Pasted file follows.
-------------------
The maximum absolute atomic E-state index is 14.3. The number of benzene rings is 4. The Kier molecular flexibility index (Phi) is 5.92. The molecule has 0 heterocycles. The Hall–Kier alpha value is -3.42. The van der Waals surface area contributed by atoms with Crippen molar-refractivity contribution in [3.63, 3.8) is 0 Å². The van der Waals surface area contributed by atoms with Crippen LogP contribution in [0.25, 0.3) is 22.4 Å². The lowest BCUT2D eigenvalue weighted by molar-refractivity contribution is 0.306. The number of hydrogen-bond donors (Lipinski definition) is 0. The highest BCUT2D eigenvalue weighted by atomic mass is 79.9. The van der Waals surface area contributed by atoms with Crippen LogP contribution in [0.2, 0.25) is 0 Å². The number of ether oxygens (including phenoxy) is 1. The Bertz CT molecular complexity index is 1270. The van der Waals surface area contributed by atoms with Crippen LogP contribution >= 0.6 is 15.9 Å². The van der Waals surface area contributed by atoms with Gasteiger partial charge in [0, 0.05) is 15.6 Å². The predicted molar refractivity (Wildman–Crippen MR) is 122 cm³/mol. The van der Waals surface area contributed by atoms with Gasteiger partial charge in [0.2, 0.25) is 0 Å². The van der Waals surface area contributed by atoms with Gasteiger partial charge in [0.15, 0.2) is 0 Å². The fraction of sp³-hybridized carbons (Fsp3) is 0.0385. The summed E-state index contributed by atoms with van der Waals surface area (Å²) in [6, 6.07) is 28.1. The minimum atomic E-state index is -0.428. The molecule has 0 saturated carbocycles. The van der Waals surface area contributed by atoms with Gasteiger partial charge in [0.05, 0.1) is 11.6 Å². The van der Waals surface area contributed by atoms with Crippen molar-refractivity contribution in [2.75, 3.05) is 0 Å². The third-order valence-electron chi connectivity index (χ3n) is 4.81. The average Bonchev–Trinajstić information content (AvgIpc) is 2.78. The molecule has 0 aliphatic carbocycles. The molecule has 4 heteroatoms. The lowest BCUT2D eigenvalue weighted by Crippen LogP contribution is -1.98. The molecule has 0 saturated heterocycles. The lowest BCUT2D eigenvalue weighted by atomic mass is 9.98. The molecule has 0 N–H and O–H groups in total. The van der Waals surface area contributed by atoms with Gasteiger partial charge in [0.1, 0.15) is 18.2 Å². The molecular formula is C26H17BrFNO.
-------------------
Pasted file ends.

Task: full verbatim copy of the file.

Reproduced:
The maximum absolute atomic E-state index is 14.3. The number of benzene rings is 4. The Kier molecular flexibility index (Phi) is 5.92. The molecule has 0 heterocycles. The Hall–Kier alpha value is -3.42. The van der Waals surface area contributed by atoms with Crippen molar-refractivity contribution in [3.63, 3.8) is 0 Å². The van der Waals surface area contributed by atoms with Crippen LogP contribution in [0.25, 0.3) is 22.4 Å². The lowest BCUT2D eigenvalue weighted by molar-refractivity contribution is 0.306. The number of hydrogen-bond donors (Lipinski definition) is 0. The highest BCUT2D eigenvalue weighted by atomic mass is 79.9. The van der Waals surface area contributed by atoms with Crippen LogP contribution in [0.2, 0.25) is 0 Å². The number of ether oxygens (including phenoxy) is 1. The Bertz CT molecular complexity index is 1270. The van der Waals surface area contributed by atoms with Crippen LogP contribution >= 0.6 is 15.9 Å². The van der Waals surface area contributed by atoms with Gasteiger partial charge in [0, 0.05) is 15.6 Å². The predicted molar refractivity (Wildman–Crippen MR) is 122 cm³/mol. The van der Waals surface area contributed by atoms with Gasteiger partial charge in [0.2, 0.25) is 0 Å². The van der Waals surface area contributed by atoms with Gasteiger partial charge in [0.15, 0.2) is 0 Å². The fraction of sp³-hybridized carbons (Fsp3) is 0.0385. The summed E-state index contributed by atoms with van der Waals surface area (Å²) in [6, 6.07) is 28.1. The minimum atomic E-state index is -0.428. The molecule has 0 saturated carbocycles. The van der Waals surface area contributed by atoms with Gasteiger partial charge in [0.05, 0.1) is 11.6 Å². The van der Waals surface area contributed by atoms with Crippen molar-refractivity contribution in [2.75, 3.05) is 0 Å². The third-order valence-electron chi connectivity index (χ3n) is 4.81. The average Bonchev–Trinajstić information content (AvgIpc) is 2.78. The molecule has 0 aliphatic carbocycles. The molecule has 4 heteroatoms. The lowest BCUT2D eigenvalue weighted by Crippen LogP contribution is -1.98. The molecule has 0 saturated heterocycles. The lowest BCUT2D eigenvalue weighted by atomic mass is 9.98. The molecule has 0 N–H and O–H groups in total. The van der Waals surface area contributed by atoms with Gasteiger partial charge in [0.1, 0.15) is 18.2 Å². The molecular formula is C26H17BrFNO.